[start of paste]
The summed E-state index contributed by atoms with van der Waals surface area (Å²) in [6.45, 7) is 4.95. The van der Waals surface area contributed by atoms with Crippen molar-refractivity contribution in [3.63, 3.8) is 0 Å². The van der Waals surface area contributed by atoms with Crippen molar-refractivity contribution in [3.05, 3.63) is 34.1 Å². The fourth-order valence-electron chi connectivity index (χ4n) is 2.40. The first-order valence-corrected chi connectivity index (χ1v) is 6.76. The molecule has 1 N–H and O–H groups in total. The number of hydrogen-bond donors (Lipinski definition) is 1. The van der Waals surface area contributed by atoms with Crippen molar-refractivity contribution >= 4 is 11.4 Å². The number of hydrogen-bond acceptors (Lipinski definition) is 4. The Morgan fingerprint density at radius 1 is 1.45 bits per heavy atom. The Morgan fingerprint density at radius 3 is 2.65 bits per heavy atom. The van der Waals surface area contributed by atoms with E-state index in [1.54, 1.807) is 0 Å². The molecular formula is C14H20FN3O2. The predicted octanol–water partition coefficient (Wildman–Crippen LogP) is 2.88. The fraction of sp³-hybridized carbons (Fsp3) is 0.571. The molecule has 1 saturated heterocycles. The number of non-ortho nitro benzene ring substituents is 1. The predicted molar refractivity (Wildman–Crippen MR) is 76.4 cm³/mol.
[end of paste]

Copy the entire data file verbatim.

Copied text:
The summed E-state index contributed by atoms with van der Waals surface area (Å²) in [6.45, 7) is 4.95. The van der Waals surface area contributed by atoms with Crippen molar-refractivity contribution in [3.63, 3.8) is 0 Å². The van der Waals surface area contributed by atoms with Crippen molar-refractivity contribution in [3.05, 3.63) is 34.1 Å². The fourth-order valence-electron chi connectivity index (χ4n) is 2.40. The first-order valence-corrected chi connectivity index (χ1v) is 6.76. The molecule has 1 N–H and O–H groups in total. The number of hydrogen-bond donors (Lipinski definition) is 1. The van der Waals surface area contributed by atoms with Crippen molar-refractivity contribution >= 4 is 11.4 Å². The number of hydrogen-bond acceptors (Lipinski definition) is 4. The Morgan fingerprint density at radius 1 is 1.45 bits per heavy atom. The Morgan fingerprint density at radius 3 is 2.65 bits per heavy atom. The van der Waals surface area contributed by atoms with E-state index in [1.54, 1.807) is 0 Å². The molecular formula is C14H20FN3O2. The predicted octanol–water partition coefficient (Wildman–Crippen LogP) is 2.88. The fraction of sp³-hybridized carbons (Fsp3) is 0.571. The molecule has 1 saturated heterocycles. The number of non-ortho nitro benzene ring substituents is 1. The predicted molar refractivity (Wildman–Crippen MR) is 76.4 cm³/mol.